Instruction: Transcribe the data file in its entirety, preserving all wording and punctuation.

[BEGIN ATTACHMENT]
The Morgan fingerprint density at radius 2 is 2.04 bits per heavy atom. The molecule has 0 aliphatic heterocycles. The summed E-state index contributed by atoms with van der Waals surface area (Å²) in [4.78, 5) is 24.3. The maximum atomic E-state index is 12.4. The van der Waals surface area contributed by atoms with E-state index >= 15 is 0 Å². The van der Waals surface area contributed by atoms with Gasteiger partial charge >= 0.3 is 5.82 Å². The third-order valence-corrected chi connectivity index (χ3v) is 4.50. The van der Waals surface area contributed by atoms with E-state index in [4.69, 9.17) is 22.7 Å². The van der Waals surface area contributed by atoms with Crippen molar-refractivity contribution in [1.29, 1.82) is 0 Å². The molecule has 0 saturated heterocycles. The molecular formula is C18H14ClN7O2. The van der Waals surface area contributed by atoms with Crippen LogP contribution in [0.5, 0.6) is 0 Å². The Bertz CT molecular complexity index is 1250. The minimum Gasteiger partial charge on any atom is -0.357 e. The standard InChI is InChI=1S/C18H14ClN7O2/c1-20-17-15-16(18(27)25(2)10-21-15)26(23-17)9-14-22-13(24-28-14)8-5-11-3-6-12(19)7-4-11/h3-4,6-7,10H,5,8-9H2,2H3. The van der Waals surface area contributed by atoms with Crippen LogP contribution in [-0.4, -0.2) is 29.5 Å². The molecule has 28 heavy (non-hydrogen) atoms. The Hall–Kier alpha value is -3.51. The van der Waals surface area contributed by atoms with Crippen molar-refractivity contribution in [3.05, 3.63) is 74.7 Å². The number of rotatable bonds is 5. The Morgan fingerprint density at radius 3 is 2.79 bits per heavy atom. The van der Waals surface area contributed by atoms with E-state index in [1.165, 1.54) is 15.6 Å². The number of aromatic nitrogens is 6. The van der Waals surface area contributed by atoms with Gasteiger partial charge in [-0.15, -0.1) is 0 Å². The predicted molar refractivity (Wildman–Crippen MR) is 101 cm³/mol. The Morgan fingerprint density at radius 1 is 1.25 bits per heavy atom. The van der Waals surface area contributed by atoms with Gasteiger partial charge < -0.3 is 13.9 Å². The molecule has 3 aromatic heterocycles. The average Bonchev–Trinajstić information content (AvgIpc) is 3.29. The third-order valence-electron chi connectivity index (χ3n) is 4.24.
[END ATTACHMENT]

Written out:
The Morgan fingerprint density at radius 2 is 2.04 bits per heavy atom. The molecule has 0 aliphatic heterocycles. The summed E-state index contributed by atoms with van der Waals surface area (Å²) in [4.78, 5) is 24.3. The maximum atomic E-state index is 12.4. The van der Waals surface area contributed by atoms with E-state index >= 15 is 0 Å². The van der Waals surface area contributed by atoms with Gasteiger partial charge >= 0.3 is 5.82 Å². The third-order valence-corrected chi connectivity index (χ3v) is 4.50. The van der Waals surface area contributed by atoms with E-state index in [4.69, 9.17) is 22.7 Å². The van der Waals surface area contributed by atoms with Crippen molar-refractivity contribution in [1.29, 1.82) is 0 Å². The molecule has 0 saturated heterocycles. The molecular formula is C18H14ClN7O2. The van der Waals surface area contributed by atoms with Crippen LogP contribution in [0.5, 0.6) is 0 Å². The Bertz CT molecular complexity index is 1250. The minimum Gasteiger partial charge on any atom is -0.357 e. The standard InChI is InChI=1S/C18H14ClN7O2/c1-20-17-15-16(18(27)25(2)10-21-15)26(23-17)9-14-22-13(24-28-14)8-5-11-3-6-12(19)7-4-11/h3-4,6-7,10H,5,8-9H2,2H3. The van der Waals surface area contributed by atoms with Crippen LogP contribution in [-0.4, -0.2) is 29.5 Å². The molecule has 28 heavy (non-hydrogen) atoms. The Hall–Kier alpha value is -3.51. The van der Waals surface area contributed by atoms with Crippen molar-refractivity contribution in [3.05, 3.63) is 74.7 Å². The number of rotatable bonds is 5. The Morgan fingerprint density at radius 3 is 2.79 bits per heavy atom. The van der Waals surface area contributed by atoms with E-state index in [1.165, 1.54) is 15.6 Å². The number of aromatic nitrogens is 6. The van der Waals surface area contributed by atoms with Gasteiger partial charge in [-0.15, -0.1) is 0 Å². The predicted molar refractivity (Wildman–Crippen MR) is 101 cm³/mol. The Morgan fingerprint density at radius 1 is 1.25 bits per heavy atom. The van der Waals surface area contributed by atoms with Gasteiger partial charge < -0.3 is 13.9 Å². The molecule has 3 aromatic heterocycles. The average Bonchev–Trinajstić information content (AvgIpc) is 3.29. The third-order valence-electron chi connectivity index (χ3n) is 4.24.